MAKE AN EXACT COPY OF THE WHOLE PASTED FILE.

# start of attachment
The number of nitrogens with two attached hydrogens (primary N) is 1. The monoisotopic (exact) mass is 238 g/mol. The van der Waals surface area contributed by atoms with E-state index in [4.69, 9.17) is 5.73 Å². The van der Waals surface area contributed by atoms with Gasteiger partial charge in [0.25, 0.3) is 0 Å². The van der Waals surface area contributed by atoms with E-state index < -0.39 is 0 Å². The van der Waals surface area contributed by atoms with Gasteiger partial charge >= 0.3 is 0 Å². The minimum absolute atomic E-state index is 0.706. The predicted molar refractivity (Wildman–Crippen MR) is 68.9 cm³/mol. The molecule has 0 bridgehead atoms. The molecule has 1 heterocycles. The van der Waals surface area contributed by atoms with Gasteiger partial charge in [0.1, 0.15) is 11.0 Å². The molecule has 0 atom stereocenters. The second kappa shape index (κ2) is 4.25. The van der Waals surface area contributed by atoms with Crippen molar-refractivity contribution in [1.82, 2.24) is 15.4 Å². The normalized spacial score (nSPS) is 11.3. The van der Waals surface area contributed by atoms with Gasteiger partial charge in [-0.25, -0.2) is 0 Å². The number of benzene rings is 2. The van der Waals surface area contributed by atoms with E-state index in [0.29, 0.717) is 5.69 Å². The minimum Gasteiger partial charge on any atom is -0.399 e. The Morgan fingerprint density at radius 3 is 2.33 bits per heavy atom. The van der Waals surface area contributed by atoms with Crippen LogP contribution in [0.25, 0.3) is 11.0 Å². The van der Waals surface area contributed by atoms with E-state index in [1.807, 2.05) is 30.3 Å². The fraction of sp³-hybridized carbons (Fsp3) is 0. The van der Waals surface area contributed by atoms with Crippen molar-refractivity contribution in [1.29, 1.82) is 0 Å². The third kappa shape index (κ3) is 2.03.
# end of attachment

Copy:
The number of nitrogens with two attached hydrogens (primary N) is 1. The monoisotopic (exact) mass is 238 g/mol. The van der Waals surface area contributed by atoms with E-state index in [4.69, 9.17) is 5.73 Å². The van der Waals surface area contributed by atoms with Gasteiger partial charge in [0.25, 0.3) is 0 Å². The van der Waals surface area contributed by atoms with E-state index < -0.39 is 0 Å². The van der Waals surface area contributed by atoms with Gasteiger partial charge >= 0.3 is 0 Å². The minimum absolute atomic E-state index is 0.706. The predicted molar refractivity (Wildman–Crippen MR) is 68.9 cm³/mol. The molecule has 0 bridgehead atoms. The molecule has 1 heterocycles. The van der Waals surface area contributed by atoms with Gasteiger partial charge in [0.1, 0.15) is 11.0 Å². The molecule has 0 atom stereocenters. The second kappa shape index (κ2) is 4.25. The van der Waals surface area contributed by atoms with Crippen molar-refractivity contribution in [1.82, 2.24) is 15.4 Å². The normalized spacial score (nSPS) is 11.3. The van der Waals surface area contributed by atoms with Gasteiger partial charge in [-0.25, -0.2) is 0 Å². The number of benzene rings is 2. The van der Waals surface area contributed by atoms with E-state index in [0.29, 0.717) is 5.69 Å². The minimum Gasteiger partial charge on any atom is -0.399 e. The Morgan fingerprint density at radius 3 is 2.33 bits per heavy atom. The van der Waals surface area contributed by atoms with Crippen LogP contribution in [0.25, 0.3) is 11.0 Å². The van der Waals surface area contributed by atoms with E-state index in [1.807, 2.05) is 30.3 Å². The fraction of sp³-hybridized carbons (Fsp3) is 0. The van der Waals surface area contributed by atoms with Crippen molar-refractivity contribution in [1.29, 1.82) is 0 Å². The third kappa shape index (κ3) is 2.03.